Do not misunderstand .  I am not claiming that Jesus himself or the Judaism of his time actively rejected life after death.  But to them it was a controversial possibility, not “dogma.”[9]  Jesus ignored it at any rate and concentrated conspicuously on this world alone both for motivation and moral content.  I say “conspicu­ously” because it stands in such sharp contrast with the “other worldly” perspective of the Christianity erec­ted in his name.  Jesus was not a Christian; he was a Jew.  We have to remember that.  I contend that the program offered by Jesus, with no loss of integrity whatsoever, functions perfectly in a universe where there are not two-worlds … (but not without a loving “Father.”)  In fact, as it should be clear by now, I go even further and state that the insistence that there are two-worlds — and that human destiny is bound to the “other world,”is contrary to the spirit and focus of Jesus’ message.

In a two-world system we must always be ready to make whatever sacrifices are necessary — whether it be social peace in the village or harmony among nations, or even the welfare of our children or the health and well-being of our material matrix which includes our bodies — in order to “obey the will of God.”  Barbara Newman quotes Bernard of Clairvaux as saying: “It is the height of piety to be cruel for Christ’s sake.”[10]  With such a mentality we are not encouraged to listen to our hearts, and respond to our neigh­bor with empathy when she suffers, or a sense of outrage when she is exploited and oppressed as Jesus asked of us.  We are warned only to “obey God,” and, of course, those who claim to speak in “his” name.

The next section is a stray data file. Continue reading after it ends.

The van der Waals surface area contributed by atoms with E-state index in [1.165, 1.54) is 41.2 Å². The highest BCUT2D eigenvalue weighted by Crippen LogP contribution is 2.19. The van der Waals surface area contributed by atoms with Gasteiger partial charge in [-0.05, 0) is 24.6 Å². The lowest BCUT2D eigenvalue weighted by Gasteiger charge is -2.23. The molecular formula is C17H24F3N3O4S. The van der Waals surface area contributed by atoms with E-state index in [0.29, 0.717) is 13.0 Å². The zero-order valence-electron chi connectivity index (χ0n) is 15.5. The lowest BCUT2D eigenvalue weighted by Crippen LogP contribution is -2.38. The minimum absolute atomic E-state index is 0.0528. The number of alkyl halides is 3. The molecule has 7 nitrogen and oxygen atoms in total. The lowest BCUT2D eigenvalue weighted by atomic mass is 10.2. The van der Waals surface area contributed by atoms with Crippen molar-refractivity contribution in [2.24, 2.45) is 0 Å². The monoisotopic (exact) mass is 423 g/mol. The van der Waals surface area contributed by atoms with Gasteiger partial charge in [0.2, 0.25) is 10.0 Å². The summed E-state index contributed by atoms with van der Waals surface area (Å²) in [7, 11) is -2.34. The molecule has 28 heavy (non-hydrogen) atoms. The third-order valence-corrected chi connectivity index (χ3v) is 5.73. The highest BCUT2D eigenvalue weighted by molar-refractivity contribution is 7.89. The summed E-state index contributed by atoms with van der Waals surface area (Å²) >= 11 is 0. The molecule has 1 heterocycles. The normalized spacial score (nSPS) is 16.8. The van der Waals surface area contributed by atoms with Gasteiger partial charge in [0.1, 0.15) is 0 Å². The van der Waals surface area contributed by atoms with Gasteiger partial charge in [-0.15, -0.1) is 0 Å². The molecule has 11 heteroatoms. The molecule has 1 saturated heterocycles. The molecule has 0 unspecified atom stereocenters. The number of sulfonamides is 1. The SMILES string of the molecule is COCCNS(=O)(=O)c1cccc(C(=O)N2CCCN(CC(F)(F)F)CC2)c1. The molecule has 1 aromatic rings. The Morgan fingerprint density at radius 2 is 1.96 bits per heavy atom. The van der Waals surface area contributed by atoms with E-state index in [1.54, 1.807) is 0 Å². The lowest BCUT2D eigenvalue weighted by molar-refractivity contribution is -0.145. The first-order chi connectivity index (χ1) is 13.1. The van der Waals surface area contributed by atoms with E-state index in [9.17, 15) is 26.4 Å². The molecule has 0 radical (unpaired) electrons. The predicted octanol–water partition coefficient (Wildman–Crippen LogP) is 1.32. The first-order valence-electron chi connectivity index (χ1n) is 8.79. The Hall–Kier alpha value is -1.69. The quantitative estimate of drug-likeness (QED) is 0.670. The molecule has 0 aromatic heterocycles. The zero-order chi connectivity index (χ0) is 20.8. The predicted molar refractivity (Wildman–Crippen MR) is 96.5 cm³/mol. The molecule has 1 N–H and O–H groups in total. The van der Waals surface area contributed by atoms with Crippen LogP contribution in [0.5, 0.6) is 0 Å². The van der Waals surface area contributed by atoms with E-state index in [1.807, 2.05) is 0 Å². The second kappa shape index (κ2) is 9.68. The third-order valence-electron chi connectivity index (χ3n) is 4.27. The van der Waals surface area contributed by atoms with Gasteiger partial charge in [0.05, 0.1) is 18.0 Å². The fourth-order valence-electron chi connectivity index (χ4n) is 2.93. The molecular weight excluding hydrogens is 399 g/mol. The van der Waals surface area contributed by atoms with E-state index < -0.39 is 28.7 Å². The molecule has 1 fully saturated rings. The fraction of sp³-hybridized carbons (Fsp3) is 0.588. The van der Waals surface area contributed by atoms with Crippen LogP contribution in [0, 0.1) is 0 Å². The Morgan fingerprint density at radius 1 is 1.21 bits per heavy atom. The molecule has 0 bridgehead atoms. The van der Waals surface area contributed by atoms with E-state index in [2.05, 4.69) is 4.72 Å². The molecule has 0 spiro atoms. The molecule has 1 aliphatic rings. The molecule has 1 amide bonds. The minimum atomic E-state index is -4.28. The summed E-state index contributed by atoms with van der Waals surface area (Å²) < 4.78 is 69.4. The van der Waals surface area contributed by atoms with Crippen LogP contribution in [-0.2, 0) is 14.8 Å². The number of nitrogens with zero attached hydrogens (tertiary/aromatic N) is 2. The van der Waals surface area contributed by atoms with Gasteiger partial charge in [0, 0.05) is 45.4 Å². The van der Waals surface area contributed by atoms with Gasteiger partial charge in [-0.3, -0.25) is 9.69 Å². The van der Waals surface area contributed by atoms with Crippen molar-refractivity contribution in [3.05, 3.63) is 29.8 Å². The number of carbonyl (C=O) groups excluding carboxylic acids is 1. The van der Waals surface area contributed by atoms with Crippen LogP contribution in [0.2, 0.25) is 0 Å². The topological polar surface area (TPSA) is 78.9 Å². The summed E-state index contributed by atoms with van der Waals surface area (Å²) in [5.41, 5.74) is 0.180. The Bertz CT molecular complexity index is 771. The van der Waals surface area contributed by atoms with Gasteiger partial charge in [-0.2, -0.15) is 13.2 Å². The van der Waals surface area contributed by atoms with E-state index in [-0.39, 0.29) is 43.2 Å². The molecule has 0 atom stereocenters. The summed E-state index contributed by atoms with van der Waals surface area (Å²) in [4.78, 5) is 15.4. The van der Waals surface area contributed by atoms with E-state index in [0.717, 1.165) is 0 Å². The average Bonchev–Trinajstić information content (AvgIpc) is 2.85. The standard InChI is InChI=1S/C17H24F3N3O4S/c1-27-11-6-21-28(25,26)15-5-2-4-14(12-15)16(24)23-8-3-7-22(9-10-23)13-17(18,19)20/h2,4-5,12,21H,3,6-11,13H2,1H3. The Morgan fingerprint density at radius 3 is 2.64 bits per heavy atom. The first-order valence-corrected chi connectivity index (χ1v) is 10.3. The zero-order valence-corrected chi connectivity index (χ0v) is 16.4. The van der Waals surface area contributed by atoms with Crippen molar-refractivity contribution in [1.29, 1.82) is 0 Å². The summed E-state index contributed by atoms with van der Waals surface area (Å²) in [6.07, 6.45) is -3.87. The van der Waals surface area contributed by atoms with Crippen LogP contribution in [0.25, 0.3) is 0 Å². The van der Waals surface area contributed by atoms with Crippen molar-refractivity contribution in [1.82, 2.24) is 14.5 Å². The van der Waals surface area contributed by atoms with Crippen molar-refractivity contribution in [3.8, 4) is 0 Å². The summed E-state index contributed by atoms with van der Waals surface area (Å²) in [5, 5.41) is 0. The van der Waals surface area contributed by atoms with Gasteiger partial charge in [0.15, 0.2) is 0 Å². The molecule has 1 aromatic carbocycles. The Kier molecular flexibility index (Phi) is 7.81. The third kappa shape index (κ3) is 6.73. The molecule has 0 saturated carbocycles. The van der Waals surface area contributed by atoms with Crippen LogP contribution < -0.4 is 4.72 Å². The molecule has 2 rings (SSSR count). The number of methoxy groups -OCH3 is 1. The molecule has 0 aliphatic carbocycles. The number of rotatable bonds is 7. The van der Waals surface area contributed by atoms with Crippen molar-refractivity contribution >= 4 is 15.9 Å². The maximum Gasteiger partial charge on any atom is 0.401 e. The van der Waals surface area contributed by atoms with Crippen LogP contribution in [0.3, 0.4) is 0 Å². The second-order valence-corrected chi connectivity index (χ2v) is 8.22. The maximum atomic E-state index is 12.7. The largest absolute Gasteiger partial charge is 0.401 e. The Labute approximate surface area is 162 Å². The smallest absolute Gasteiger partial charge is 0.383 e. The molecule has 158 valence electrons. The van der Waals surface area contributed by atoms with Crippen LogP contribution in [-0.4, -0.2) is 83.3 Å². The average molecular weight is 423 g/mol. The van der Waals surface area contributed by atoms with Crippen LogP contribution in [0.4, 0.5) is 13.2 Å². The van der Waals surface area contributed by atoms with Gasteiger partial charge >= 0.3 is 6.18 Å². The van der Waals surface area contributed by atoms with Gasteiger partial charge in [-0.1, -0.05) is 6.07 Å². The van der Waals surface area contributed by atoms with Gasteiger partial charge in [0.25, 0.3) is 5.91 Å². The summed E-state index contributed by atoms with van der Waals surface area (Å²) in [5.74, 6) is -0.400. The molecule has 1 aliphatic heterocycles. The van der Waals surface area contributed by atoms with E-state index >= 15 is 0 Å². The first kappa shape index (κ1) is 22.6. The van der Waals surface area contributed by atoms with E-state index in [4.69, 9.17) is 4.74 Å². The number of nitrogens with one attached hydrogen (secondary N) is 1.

[1] The primary agent of this penetration was Philo of Alexandria, a first century diaspora Jew whose books were widely known.  Diaspora Greek speaking Jews like Saul (later Paul) ofTarsus would doubtless have been familiar with his work.

[2] Plato’s Phaedrus

[3] Ibid..